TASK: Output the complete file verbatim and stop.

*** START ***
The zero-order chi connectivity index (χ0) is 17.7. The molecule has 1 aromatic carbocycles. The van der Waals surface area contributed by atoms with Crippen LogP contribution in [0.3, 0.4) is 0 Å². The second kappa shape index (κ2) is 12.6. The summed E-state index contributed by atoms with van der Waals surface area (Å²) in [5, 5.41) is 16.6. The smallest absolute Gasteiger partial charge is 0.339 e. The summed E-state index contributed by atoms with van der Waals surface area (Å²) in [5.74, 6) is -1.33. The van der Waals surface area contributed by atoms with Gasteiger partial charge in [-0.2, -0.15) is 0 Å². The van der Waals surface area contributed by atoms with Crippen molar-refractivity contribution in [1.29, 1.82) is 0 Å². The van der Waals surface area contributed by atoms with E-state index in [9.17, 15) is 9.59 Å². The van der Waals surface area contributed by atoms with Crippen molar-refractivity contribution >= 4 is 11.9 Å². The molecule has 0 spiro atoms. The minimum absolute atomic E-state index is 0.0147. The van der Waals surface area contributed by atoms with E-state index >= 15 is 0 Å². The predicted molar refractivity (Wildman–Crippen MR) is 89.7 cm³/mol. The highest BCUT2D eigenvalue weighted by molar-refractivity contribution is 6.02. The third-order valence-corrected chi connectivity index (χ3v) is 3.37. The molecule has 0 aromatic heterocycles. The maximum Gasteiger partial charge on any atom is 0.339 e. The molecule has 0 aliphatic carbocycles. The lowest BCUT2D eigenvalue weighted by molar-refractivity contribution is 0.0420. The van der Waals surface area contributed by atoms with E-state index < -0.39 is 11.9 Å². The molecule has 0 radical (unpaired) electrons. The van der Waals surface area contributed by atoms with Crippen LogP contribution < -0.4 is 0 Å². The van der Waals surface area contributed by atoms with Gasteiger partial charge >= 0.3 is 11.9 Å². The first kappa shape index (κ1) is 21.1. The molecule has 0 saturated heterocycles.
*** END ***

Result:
The zero-order chi connectivity index (χ0) is 17.7. The molecule has 1 aromatic carbocycles. The van der Waals surface area contributed by atoms with Crippen LogP contribution in [0.3, 0.4) is 0 Å². The second kappa shape index (κ2) is 12.6. The summed E-state index contributed by atoms with van der Waals surface area (Å²) in [5, 5.41) is 16.6. The smallest absolute Gasteiger partial charge is 0.339 e. The summed E-state index contributed by atoms with van der Waals surface area (Å²) in [5.74, 6) is -1.33. The van der Waals surface area contributed by atoms with Gasteiger partial charge in [-0.2, -0.15) is 0 Å². The van der Waals surface area contributed by atoms with Crippen molar-refractivity contribution in [1.29, 1.82) is 0 Å². The van der Waals surface area contributed by atoms with E-state index in [9.17, 15) is 9.59 Å². The van der Waals surface area contributed by atoms with Crippen molar-refractivity contribution >= 4 is 11.9 Å². The molecule has 0 spiro atoms. The minimum absolute atomic E-state index is 0.0147. The van der Waals surface area contributed by atoms with E-state index >= 15 is 0 Å². The predicted molar refractivity (Wildman–Crippen MR) is 89.7 cm³/mol. The highest BCUT2D eigenvalue weighted by molar-refractivity contribution is 6.02. The third-order valence-corrected chi connectivity index (χ3v) is 3.37. The molecule has 0 aromatic heterocycles. The maximum Gasteiger partial charge on any atom is 0.339 e. The molecule has 0 aliphatic carbocycles. The lowest BCUT2D eigenvalue weighted by molar-refractivity contribution is 0.0420. The van der Waals surface area contributed by atoms with E-state index < -0.39 is 11.9 Å². The molecule has 0 radical (unpaired) electrons. The van der Waals surface area contributed by atoms with Crippen LogP contribution < -0.4 is 0 Å². The van der Waals surface area contributed by atoms with Gasteiger partial charge >= 0.3 is 11.9 Å². The first kappa shape index (κ1) is 21.1. The molecule has 0 saturated heterocycles.